On the 26th of October NIST and IEEE hosted a workshop on “Timing Challenges in the Smart Grid” at the sprawling and attractive NIST campus in Gaithersburg, MD. Here are some quotes and observations from the morning and early afternoon sessions, and from a couple of sidebar conversations we had:

Power Companies said:

  • “Timing is used in multiple applications in multiple locations in grids right now.”
  • “The current grid won’t fail without time, but we can’t manage it without time.”
  • “Most power distribution applications need a 1µ sec timing signal, some require 500 ns or maybe even 100 ns.”
  • “Traveling Wave Fault Detection has the strictest requirements for timing.”
  • “A bad GPS signal & cheap receiver led to the loss of two 500KV lines, one 40 miles, the other 80 miles long.”
  • “We all need an accurate time balance across large areas.”
  • “Timing is a security issue.”
  • “We use Ethernet to backup our GPS receivers, but understand that Ethernet time is traceable back to GPS.”
  • “Some holdover clocks we use are good for a few minutes, the more expensive (and far fewer number) for a day or so.”
  • “Until recently, maybe today, timing has been an afterthought for us.”
  • “Having and using a good time signal could have prevented the 2003 east coast blackout.”
  • “We were using Loran-C for time before they shut it down in 2010.”

Industry and Government Researchers said:

  • “Need to incorporate timing into NIST Smart Grid test bed.”
  • “Of all cyber attacks against critical infrastructure in 2012 – 41% were against the electrical grid.”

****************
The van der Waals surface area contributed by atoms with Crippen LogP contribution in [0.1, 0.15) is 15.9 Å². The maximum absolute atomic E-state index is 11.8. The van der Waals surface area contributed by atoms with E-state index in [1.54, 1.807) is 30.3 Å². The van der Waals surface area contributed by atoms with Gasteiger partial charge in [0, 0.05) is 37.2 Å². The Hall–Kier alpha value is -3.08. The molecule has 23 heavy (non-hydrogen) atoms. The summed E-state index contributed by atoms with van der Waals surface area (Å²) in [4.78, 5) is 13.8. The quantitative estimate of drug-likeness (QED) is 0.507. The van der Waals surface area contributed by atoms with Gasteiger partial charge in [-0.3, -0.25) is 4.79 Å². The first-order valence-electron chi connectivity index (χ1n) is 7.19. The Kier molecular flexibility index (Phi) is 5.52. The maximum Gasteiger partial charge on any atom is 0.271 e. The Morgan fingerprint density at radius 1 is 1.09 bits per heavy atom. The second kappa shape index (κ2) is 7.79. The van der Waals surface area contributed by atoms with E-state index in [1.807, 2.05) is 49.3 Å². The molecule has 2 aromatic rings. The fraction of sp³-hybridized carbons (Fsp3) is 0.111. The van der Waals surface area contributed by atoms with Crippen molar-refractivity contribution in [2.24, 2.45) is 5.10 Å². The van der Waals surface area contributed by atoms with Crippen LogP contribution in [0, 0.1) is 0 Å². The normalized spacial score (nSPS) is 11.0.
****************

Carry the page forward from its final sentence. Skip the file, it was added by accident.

• “GPS spoofing is a much greater danger than we thought.” ‘
  • “Our tests show that, after being spoofed, many GPS receivers don’t reacquire lock when the spoofing is over.”
  • “eLoran was demonstrated to provide time within 30ns w/o an external antenna indoors at the New York Stock Exchange.”
  • “The electrical sector has an extreme reliance on GPS. This is very bad for resilience.”
  • “An eLoran system could solve most, if not all, of our timing problems.”
  • “Renewable sources are changing grid requirements rapidly and we need good time to adapt and integrate them.”

We also had the opportunity to visit the NIST museum and see some interesting clocks, including one used to keep the national time standard. Outside the museum is an apple tree that was grown from a cutting from Sir Isaac Newton’s apple tree.  We stood under it, but no apples fell on our head. The historian told us that none fell on Newton’s head either. She said that Newton did write, though, that watching from his desk and seeing apples fall from the tree inspired his work on gravity.